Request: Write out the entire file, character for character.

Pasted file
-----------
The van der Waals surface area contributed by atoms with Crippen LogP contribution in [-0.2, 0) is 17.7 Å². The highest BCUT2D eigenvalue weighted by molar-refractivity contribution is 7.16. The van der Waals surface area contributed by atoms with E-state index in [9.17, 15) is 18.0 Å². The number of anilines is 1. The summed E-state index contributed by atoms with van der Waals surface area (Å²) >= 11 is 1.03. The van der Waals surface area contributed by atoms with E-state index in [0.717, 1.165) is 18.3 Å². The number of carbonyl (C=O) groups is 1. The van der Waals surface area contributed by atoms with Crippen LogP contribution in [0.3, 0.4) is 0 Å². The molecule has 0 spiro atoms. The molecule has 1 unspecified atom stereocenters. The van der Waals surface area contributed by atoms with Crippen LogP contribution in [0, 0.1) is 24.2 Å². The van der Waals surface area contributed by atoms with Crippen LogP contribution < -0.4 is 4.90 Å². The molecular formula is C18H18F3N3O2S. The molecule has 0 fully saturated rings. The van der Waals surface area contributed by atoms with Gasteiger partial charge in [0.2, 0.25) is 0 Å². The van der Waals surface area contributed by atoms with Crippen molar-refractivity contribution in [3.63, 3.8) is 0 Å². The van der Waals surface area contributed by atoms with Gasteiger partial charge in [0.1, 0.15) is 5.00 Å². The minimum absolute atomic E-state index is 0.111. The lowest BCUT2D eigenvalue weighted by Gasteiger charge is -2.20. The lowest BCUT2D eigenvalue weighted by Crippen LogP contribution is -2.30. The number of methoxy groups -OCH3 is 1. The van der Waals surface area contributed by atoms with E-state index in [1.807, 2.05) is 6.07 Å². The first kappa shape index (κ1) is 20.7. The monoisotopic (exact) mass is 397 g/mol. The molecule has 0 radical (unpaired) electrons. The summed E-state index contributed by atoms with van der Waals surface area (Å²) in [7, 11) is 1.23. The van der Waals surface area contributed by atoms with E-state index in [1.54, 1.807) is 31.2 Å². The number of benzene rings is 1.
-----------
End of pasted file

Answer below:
The van der Waals surface area contributed by atoms with Crippen LogP contribution in [-0.2, 0) is 17.7 Å². The highest BCUT2D eigenvalue weighted by molar-refractivity contribution is 7.16. The van der Waals surface area contributed by atoms with E-state index in [9.17, 15) is 18.0 Å². The number of anilines is 1. The summed E-state index contributed by atoms with van der Waals surface area (Å²) >= 11 is 1.03. The van der Waals surface area contributed by atoms with E-state index in [0.717, 1.165) is 18.3 Å². The number of carbonyl (C=O) groups is 1. The van der Waals surface area contributed by atoms with Crippen LogP contribution in [0.3, 0.4) is 0 Å². The molecule has 0 spiro atoms. The molecule has 1 unspecified atom stereocenters. The van der Waals surface area contributed by atoms with Crippen LogP contribution in [0, 0.1) is 24.2 Å². The van der Waals surface area contributed by atoms with Crippen LogP contribution < -0.4 is 4.90 Å². The molecular formula is C18H18F3N3O2S. The molecule has 0 fully saturated rings. The van der Waals surface area contributed by atoms with Gasteiger partial charge in [0.2, 0.25) is 0 Å². The van der Waals surface area contributed by atoms with Crippen molar-refractivity contribution in [3.63, 3.8) is 0 Å². The van der Waals surface area contributed by atoms with Gasteiger partial charge in [0.1, 0.15) is 5.00 Å². The minimum absolute atomic E-state index is 0.111. The lowest BCUT2D eigenvalue weighted by Gasteiger charge is -2.20. The lowest BCUT2D eigenvalue weighted by Crippen LogP contribution is -2.30. The number of methoxy groups -OCH3 is 1. The van der Waals surface area contributed by atoms with E-state index in [1.807, 2.05) is 6.07 Å². The first kappa shape index (κ1) is 20.7. The monoisotopic (exact) mass is 397 g/mol. The molecule has 0 radical (unpaired) electrons. The summed E-state index contributed by atoms with van der Waals surface area (Å²) in [7, 11) is 1.23. The van der Waals surface area contributed by atoms with E-state index in [1.54, 1.807) is 31.2 Å². The number of benzene rings is 1.